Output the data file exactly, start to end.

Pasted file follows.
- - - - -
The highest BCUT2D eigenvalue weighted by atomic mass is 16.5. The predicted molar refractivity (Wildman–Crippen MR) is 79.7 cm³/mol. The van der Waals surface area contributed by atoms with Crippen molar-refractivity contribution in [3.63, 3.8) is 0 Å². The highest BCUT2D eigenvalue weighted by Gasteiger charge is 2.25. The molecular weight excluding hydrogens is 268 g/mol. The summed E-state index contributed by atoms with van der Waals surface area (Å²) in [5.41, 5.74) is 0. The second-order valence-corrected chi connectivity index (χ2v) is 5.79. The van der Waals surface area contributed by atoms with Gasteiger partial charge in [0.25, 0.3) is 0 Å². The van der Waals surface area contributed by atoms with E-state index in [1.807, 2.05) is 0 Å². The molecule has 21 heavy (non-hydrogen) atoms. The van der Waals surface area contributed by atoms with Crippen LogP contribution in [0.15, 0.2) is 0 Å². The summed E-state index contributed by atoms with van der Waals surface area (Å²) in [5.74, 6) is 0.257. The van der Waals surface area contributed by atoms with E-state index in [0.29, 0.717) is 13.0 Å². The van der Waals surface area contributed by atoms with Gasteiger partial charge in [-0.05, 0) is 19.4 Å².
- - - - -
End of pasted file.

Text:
The highest BCUT2D eigenvalue weighted by atomic mass is 16.5. The predicted molar refractivity (Wildman–Crippen MR) is 79.7 cm³/mol. The van der Waals surface area contributed by atoms with Crippen molar-refractivity contribution in [3.63, 3.8) is 0 Å². The highest BCUT2D eigenvalue weighted by Gasteiger charge is 2.25. The molecular weight excluding hydrogens is 268 g/mol. The summed E-state index contributed by atoms with van der Waals surface area (Å²) in [5.41, 5.74) is 0. The second-order valence-corrected chi connectivity index (χ2v) is 5.79. The van der Waals surface area contributed by atoms with Gasteiger partial charge in [0.25, 0.3) is 0 Å². The van der Waals surface area contributed by atoms with E-state index in [1.807, 2.05) is 0 Å². The molecule has 21 heavy (non-hydrogen) atoms. The van der Waals surface area contributed by atoms with Crippen LogP contribution in [0.15, 0.2) is 0 Å². The summed E-state index contributed by atoms with van der Waals surface area (Å²) in [5.74, 6) is 0.257. The van der Waals surface area contributed by atoms with E-state index in [0.29, 0.717) is 13.0 Å². The van der Waals surface area contributed by atoms with Gasteiger partial charge in [-0.05, 0) is 19.4 Å².